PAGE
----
Friday, April 4, 2003
Former Fresno Judge Censured, Barred From Assignments
By a MetNews Staff Writer
A former Fresno Superior Court judge and Commission on Judicial Performance member has been censured and barred from receiving court assignments, the CJP said yesterday.
Vincent J. McGraw agreed to the discipline in January, the CJP disclosed, in a stipulation that remained confidential pending commission approval, which apparently came at a meeting last week. The vote was 9-0, with two members not participating.
McGraw, 56, admitted that he lied about his use of a courthouse computer to view Internet pornography and threatened a baseless lawsuit against a local television station that disclosed what he had done. In fact, he had been privately admonished by the CJP for misusing the computer four years before denying to reporters that the conduct had ever occurred.
McGraw was defeated for reelection last year, one day after the court’s presiding judge made public the previous private discipline that the judge had denied ever receiving. Although his term did not expire until the beginning of this year, he took a leave of absence last August—apparently right after learning that the CJP intended to bring formal proceedings—and resigned three days after the commission made the charges public.
He has since moved out of the state.
Although he is no longer a judge, the commission said, censure and a bar on future employment in the court system—the maximum penalty that can be imposed on an ex-judge—is appropriate in order to “reassure the public that such misconduct will be investigated and disciplined even after a judge leaves office.”
The issue arose in February of last year, when McGraw—then a candidate for re-election, denied to a television reporter that he had used his courthouse computer to surf for pornography.
He also told the reporter that there was “no evidence so far to substantiate the allegations” and that he was considering “filing a lawsuit in order to protect my reputation against a reckless story.”
When asked whether Judge James L. Quashnick—who was presiding judge in 1998—had spoken to him about his use of the computer, he insisted that he had not. And he told the reporter that “the questions you’re asking me are very troubling because this is something that would have been the subject of judicial discipline and I have not been disciplined for these things that you are talking about.”
The issue was picked up on by McGraw’s opponent, Fresno attorney Jon Kapetan, who told the Fresno Bee that McGraw showed a “total lack of judgment and abuse of the public’s trust.” McGraw then told the newspaper that he could not discuss the matter because it was within the jurisdiction of the CJP, and said he should not have issued the earlier denial.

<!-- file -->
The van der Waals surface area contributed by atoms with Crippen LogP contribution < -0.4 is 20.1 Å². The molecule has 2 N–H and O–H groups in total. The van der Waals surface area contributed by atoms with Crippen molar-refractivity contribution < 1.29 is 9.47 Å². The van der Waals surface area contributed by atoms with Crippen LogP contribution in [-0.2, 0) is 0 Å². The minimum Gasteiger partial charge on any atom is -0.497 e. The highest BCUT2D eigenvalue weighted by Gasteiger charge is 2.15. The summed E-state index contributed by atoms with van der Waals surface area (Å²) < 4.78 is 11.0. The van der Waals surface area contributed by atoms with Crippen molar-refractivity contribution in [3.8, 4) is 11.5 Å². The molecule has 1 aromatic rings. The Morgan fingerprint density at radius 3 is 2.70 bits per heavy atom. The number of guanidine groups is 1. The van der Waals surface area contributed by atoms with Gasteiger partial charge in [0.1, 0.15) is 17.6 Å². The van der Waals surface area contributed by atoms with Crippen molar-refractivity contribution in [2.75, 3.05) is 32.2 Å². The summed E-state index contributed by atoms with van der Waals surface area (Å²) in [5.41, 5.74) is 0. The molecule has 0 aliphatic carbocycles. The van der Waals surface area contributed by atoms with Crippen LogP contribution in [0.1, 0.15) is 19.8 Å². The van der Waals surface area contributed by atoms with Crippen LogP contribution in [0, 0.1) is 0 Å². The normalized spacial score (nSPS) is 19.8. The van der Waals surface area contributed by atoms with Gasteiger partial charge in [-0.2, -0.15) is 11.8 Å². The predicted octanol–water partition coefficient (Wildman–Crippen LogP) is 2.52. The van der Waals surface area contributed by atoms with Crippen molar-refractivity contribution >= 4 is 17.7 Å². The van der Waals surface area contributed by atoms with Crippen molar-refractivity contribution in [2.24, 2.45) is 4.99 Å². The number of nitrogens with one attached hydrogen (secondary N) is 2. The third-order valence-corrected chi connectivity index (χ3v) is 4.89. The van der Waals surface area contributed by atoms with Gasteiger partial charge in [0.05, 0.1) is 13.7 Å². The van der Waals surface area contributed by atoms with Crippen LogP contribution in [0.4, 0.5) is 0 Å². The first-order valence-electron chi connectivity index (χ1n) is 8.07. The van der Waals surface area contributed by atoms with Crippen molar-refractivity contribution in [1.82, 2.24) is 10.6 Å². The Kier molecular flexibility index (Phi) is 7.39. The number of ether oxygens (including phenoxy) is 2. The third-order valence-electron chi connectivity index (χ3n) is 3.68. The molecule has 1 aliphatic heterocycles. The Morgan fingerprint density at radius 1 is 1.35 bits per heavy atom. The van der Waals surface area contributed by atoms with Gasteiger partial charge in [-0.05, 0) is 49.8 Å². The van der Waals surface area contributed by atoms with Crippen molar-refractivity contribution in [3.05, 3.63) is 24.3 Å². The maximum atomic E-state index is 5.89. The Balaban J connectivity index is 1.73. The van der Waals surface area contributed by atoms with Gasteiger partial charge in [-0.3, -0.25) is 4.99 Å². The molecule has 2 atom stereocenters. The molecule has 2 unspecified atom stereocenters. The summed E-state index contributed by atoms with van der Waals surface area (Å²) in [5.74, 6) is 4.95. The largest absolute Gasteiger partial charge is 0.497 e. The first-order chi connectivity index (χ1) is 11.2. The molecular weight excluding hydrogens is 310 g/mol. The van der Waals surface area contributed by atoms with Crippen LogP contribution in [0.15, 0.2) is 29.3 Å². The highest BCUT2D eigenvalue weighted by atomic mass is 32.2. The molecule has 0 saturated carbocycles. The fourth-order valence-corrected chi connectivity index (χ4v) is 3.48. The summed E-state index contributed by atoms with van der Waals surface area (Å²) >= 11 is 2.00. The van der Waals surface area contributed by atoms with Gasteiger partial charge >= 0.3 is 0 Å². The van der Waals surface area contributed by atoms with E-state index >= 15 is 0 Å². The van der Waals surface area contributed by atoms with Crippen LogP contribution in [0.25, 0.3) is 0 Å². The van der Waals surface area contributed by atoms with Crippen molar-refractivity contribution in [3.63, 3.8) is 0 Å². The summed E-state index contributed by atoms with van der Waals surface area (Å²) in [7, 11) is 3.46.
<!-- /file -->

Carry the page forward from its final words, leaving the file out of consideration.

Kapetan responded by noting that commission rules, while imposing silence on CJP members and staff, explicitly permit judges who have been investigated to comment publicly if they wish. McGraw lost the election by a 53 to 47 percent margin after the presiding judge—who had previously withheld comment pending consultation with the CJP—disclosed the prior discipline.
In agreeing to the censure, McGraw publicly acknowledged for the first time that he had been admonished for use of the county computer that was “inappropriate” and that “breached county computer protocol.” He admitted using the computer to view sex sites for a total of more than 100 hours “before, during and after regular court business hours” and on weekends during an eight-month period in 1998, during the time he served on the CJP.
The admonishment, while not known to the general public at the time, may have cost McGraw a chance to return to the commission after losing his seat due to a constitutional quirk.
McGraw was a judge of the Consolidated Fresno Municipal Court in 1997, when the state Supreme Court appointed him to a four-year term on the commission, filling the seat set aside by the state Constitution for a municipal court judge. But McGraw lost that seat when Fresno County courts unified under Proposition 220 and he became a Superior Court judge.
The seat was still vacant six months later, during which time several more counties unified and the number of counties that still had municipal courts dwindled into the single digits. Under a provision of Proposition 220, that effectively converted McGraw’s old CJP seat into a seat for a superior court judge, making him eligible for reappointment.
But instead of reselecting McGraw and allowing him to complete the term that he was appointed to originally, the high court chose Los Angeles Superior Court Judge Madeleine I. Flier. That appointment, it turns out, came six weeks after McGraw drew the private admonishment.
In the stipulation for censure, McGraw also admitted violating rules designed to separate the judicial function from judges’ re-election campaigns. He acknowledged using the court’s mail system to solicit backing, seeking support from courthouse workers during business hours, using a photograph of himself with court employees without obtaining the employees’ consent, and leaving the courthouse to campaign without clearing his calendar.
Copyright 2003, Metropolitan News Company